With hurricane season looming just over two months away, residents of St. Johns County are eagerly awaiting a final decision on whether they will soon have a local funding source to combat the increasingly critical issue of beach erosion.
The tourist development tax, also known as the bed tax, is the potential source in question, with a proposal to raise the tax from 4 to 5 percent currently under consideration. If approved, the tax increase is projected to generate an additional $2.57 million annually, and it is the hope of many residents that those funds would be designated for a beach renourishment plan.
On Feb. 26, following a request for recommendation from the Board of County Commissioners, the Tourist Development Council (TDC) discussed the proposal at great length, with numerous residents coming forward to voice their support.
“With 42 miles of beach, we are a coastal community,” County Commission District 4 candidate Dick Williams said. “It’s a huge asset, and for the purposes of the fifth cent, clearly it is a major tourist attraction. But the reality is, if we don’t have a long-term plan, we’re going to continue to see that asset go away.”
Ponte Vedra Beach resident Guy Rasch agreed, warning, “We’re losing people already. The two renters on either side of me, the rental properties, have not been able to fill their properties recently, because they didn’t have beach to go to. … You can have a conquistador and you can have a young lady in a bikini advertising coming to the beaches, but if you have no beach to come to, it doesn’t do us any good.”
Other residents echoed those sentiments, with some even voicing support for increasing the tax to 6 percent. St. Johns County Tourism and Cultural Development Director Tera Meeks advised, however, that the county is only currently eligible to raise the tax to 5 percent.
While the majority of the TDC expressed support for adding a fifth cent to the bed tax, there was some dissention. For example, St. Augustine Mayor Nancy Shaver – who left the meeting before the vote – felt that the resulting funds would be insufficient to truly make an impact on the issue of beach erosion.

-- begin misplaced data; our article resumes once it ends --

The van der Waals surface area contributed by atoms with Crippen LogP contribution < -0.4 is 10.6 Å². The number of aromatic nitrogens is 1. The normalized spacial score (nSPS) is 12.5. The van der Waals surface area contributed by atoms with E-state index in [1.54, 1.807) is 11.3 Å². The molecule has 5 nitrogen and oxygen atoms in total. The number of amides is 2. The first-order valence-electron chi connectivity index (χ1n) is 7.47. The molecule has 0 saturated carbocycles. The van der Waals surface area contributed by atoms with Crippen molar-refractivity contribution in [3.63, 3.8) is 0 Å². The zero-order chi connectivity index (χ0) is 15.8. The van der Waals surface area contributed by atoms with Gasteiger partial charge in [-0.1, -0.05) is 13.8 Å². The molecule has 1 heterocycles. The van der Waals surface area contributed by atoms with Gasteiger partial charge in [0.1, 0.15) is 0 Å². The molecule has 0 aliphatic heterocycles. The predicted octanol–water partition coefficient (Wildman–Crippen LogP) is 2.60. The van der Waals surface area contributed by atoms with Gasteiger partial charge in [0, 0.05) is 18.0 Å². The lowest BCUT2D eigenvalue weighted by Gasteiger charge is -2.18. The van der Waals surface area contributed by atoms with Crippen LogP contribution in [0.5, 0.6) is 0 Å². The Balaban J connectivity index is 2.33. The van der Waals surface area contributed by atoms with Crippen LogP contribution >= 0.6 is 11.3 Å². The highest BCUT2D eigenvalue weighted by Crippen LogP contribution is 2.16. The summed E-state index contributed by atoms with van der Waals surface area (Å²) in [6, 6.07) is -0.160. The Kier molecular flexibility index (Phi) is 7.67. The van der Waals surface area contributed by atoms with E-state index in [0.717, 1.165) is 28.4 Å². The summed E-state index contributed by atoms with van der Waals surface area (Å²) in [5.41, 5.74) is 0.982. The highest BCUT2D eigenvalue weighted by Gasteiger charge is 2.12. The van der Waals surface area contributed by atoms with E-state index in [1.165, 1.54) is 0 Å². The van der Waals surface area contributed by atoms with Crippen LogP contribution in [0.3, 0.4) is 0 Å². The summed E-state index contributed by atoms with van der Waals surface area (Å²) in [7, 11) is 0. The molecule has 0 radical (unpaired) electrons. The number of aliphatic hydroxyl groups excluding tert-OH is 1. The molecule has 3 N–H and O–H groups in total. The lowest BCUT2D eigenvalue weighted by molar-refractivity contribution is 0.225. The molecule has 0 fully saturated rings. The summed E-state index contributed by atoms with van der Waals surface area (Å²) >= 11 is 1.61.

“I don’t believe it is our role to solve what is a major issue across the state, and for that reason, I do not support levying the fifth cent—even though I believe, quite frankly, there is probably not much tourist resistance,” Shaver said. “This discussion is clearly being driven by the beach issue, and I think it’s the wrong thing for us to do. I think there is a huge problem in the county, in the state and nationally, but we’re not going to solve it by a penny of bed tax.”
Another topic of contention was how the funds would be allocated, with some people expressing hopes that they would also benefit the county’s other tourist attractions. Commissioner Jay Morris, however, stated he would only support raising the tax if the resulting funds were designated specifically for a beach management plan.
“There are no beaches,” he said. “The beaches aren’t there anymore. This is the only funding source available that we have to kick this (renourishment) program off, so I am totally in favor of it, if we can do that.”
Ultimately, the council voted – with one dissention – to recommend raising the bed tax from 4 to 5 percent, with the stipulation that the resulting funds be allocated “in total, or to the greatest extent possible, for beach renourishment.”
With that recommendation in mind, the Board of County Commissioners will put the matter to a final vote, with at least a 4-1 supermajority required for the proposal to be approved. Although a date has yet to be set for that vote, community members like Ponte Vedra Beach resident Martha Johnson are continuing to stress the urgency of the matter, stating: “If we lose the beaches, we lose everything.”